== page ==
Why are some events from the past widely recalled, memorialized, and taught in school, while others are consigned to obscurity? What role do acts of historical erasure play in processes of exclusion? How have acts of remembering figured in struggles for justice? Using historical scholarship, memoirs, visual art, and music, this course examines the relationship between "history" and "memory", focusing on the different ways that race and social power have shaped the relationship in the U.S. and across the African diaspora. We will link representations of the past to debate about issues such as public monuments, legal redress, and reparations.
This seminar traces the historical roots and growth of the Black Lives Matter social movement in the United States and comparative global contexts. The movement and course are committed to resisting, unveiling, and undoing histories of state sanctioned violence against Black and Brown bodies. The course seeks to document the forms of dispossession that Black Americans face, and offers a critical examination of the prison industrial complex, police brutality, urban poverty, and white supremacy in the US.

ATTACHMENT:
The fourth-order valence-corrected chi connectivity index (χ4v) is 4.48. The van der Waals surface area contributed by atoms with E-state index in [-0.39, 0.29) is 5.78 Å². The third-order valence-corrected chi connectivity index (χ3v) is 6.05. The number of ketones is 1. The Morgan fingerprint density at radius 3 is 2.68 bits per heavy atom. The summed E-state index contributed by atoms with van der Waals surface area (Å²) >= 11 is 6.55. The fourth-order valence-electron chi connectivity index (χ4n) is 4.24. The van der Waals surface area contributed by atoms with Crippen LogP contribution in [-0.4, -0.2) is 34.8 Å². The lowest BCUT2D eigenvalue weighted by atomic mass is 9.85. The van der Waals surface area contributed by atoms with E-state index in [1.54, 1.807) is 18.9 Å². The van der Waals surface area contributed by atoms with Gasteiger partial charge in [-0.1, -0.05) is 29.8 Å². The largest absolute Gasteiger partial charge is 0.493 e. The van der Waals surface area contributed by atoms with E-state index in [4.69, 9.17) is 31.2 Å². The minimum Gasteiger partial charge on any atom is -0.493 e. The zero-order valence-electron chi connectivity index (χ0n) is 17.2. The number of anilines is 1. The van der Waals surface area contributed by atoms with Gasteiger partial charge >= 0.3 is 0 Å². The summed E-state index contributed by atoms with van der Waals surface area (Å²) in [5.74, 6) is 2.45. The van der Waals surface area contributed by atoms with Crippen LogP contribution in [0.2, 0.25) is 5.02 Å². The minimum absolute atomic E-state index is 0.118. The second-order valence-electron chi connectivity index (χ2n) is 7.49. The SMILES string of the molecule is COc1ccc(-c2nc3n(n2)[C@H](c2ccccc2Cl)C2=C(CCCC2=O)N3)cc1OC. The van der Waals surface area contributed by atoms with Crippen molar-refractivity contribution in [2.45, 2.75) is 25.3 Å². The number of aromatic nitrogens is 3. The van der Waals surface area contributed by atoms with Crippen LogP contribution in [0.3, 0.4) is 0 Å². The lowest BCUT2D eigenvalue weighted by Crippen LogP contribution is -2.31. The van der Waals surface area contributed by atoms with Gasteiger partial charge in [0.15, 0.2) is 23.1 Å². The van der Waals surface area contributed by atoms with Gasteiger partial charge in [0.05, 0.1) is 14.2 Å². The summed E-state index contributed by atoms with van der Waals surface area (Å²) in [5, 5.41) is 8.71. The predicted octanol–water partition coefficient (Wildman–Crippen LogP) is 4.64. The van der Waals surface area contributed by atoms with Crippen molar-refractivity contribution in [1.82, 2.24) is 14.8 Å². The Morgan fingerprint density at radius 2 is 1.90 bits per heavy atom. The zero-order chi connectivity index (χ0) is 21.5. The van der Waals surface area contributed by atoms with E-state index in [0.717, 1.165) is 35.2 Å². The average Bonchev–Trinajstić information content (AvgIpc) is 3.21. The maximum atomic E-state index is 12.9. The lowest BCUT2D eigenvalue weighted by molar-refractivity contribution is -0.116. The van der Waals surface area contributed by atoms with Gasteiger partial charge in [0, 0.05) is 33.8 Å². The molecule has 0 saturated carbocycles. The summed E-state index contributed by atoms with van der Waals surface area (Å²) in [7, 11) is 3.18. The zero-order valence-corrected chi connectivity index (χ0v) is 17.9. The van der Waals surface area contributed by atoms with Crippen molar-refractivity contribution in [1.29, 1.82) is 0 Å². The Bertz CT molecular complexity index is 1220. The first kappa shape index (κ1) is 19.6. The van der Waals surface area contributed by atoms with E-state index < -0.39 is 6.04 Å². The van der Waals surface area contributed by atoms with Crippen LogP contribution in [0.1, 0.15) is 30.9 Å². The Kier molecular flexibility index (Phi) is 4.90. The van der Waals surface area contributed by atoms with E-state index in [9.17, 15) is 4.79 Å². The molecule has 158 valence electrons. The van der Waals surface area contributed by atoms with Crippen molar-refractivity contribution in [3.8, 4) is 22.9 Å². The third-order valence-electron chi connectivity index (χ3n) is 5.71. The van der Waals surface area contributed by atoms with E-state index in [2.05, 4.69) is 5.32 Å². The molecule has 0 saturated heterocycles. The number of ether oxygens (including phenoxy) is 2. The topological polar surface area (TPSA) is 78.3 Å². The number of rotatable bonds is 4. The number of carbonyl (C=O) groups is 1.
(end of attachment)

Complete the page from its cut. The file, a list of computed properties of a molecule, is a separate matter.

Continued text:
How do we grapple with complicated, violent, and disavowed aspects of our collective histories in contemporary society? This class takes as its central issue how societies chose (or not) to reckon with, redress, and repair their difficult pasts. This course will challenge students to take on the difficult work of grappling with violent and otherwise negative pasts through the cultural media of memorial, monument, museum, and collaborative heritage practice. See "Other Information" below about a possible Break Trip to a memorial to the victims of racial terrorism in the U.S. South, located in Montgomery, Alabama.